When Hagarty began noticing weakness in her right leg in 2007, doctors thought the problem was associated with a herniated disk. Three back surgeries followed between December 2007 and June 2009, accompanied by physical therapy, but the nurse kept getting weaker.
At the Hines VA hospital, where Hagarty specialized in helping people with breathing problems, she used a scooter and kept a brave face.
"We knew she was having a hard time walking, but we thought it was complications from her surgeries," said Patricia Moss, Hagarty's supervisor and associate chief nurse for long-term care.
Hagarty had worked at the medical center for almost 39 years, earning deep respect from colleagues for her discipline, commitment and professionalism.
"Anything she took on, she went at it 150 percent," Moss said, adding, "Everyone was shocked when she left."
Hagarty told no one at Hines of her ALS diagnosis and declined a goodbye dinner after leaving the job she loved. Months of depression followed as she was overcome by feelings of loss. Her sister and her family arranged rotating caregiving duties, but tempers flared under the stress of Hagarty's deterioration and their sense of helplessness.
All Hagarty could think of was patients she'd treated at Hines who were "just eyeballs looking out at you with everything else every function except their awareness and their feelings gone."
Things began to shift only when her sister pleaded with Hagarty to return to the moment and the people who loved her.
"Focus on what you have on the good you can still do," Rita Risatti remembers saying.
The sisters had lost their mother to cancer when they were young, and Hagarty realized she didn't want to go as her mother had, without any record of her thoughts and feelings left behind. Soon, she began to write and shop over the Internet, planning the gifts and memories she would give her family and getting intimately involved in her medical care.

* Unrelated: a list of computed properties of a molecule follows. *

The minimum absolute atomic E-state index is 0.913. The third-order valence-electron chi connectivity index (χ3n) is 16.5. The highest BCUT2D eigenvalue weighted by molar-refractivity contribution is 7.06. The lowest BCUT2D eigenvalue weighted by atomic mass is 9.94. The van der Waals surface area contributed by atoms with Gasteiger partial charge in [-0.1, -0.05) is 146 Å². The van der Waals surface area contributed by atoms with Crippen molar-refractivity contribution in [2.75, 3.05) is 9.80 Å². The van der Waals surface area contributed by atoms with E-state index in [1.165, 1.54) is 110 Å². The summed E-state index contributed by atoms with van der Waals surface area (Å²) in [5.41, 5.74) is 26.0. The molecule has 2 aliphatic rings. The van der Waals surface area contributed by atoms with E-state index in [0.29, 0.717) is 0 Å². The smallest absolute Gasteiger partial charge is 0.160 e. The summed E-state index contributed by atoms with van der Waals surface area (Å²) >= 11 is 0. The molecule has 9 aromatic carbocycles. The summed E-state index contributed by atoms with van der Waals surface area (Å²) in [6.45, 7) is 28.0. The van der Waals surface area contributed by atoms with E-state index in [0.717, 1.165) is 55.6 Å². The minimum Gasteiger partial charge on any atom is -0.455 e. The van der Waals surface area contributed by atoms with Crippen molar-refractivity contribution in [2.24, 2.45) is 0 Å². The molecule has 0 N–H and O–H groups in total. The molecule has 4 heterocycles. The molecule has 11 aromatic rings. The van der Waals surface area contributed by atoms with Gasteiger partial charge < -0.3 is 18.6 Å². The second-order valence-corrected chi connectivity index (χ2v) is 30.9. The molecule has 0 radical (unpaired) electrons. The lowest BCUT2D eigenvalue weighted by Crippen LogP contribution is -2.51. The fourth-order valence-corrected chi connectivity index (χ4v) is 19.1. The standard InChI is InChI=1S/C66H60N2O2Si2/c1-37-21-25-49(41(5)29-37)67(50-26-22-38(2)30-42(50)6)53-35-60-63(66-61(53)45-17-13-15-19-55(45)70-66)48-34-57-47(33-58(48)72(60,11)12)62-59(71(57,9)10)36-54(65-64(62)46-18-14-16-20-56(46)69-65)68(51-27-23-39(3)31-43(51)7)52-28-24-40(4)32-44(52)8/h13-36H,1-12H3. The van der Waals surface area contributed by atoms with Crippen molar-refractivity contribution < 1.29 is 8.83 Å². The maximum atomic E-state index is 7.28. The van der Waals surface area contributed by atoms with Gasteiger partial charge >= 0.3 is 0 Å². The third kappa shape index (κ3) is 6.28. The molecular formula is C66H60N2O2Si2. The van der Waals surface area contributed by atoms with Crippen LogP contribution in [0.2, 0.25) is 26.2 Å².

Acceptance dawned and, with it, the desire to let people know what she was going through. Hagarty had not told anyone outside her closest family of her illness, but last Monday she announced it to 60 friends, cousins and former co-workers in a Christmas letter.
"I guess I don't want my last message to people to be (that) I denied the whole thing," she said.
"Eileen is extremely resilient and courageous, and her emotional journey has been just amazing," said Nicole Sammartino, patient services coordinator for the ALS Association Greater Chicago Chapter.
"As a nurse, Eileen tried to help her patients focus on the positive aspects of living with their diseases. Now she's trying to practice what she preached," said Mary Schick, her case manager from Rainbow Hospice.
As for challenges that lie ahead, Hagarty is characteristically decisive, motivated by a desire to spare her family and herself undue suffering.
Terrified of being unable to breathe, of choking, she has told her husband and her children she does not want to be placed on a ventilator.
"Absolutely not; I don't want to live like that," she asserted recently when a visitor came to her home.
More than 85 percent of ALS patients similarly decide to forgo mechanical ventilation, said Rowin, Hagarty's doctor, acknowledging that's a rough estimate.
Jon Hagarty knows he hasn't come to terms with that decision.
"I'm reconciled to it because it's what she wants, but when push comes to shove, maybe she'll change her mind," he said, sitting in his living room next to his wife.
Hagarty's daughter said it tears her apart to imagine what her mother's decision means.
"When she got her 'do not resuscitate' papers ready, it almost killed me because I'm thinking: What if she's dying in front of me and I'm not able to do anything?" the young woman said, breaking into tears.
Son Patrick said he wants his mom to hold on as long as she can.
"As long as she is able to pull even a little bit of joy out of life, as long as you see a smile on her face, then life is worth living," he said.
As for Hagarty, she tries not to think too hard about the future, filled with darkness. Instead, she counts her blessings today.
"The wonderful caregiver that somehow I was so lucky to find," she said. "Financial resources that have allowed me not to go bankrupt. Our new van that lets me get out of the house. My hospice people, they're wonderful; my nurse, she's an angel. And the love and support of my family and my sister, above all else."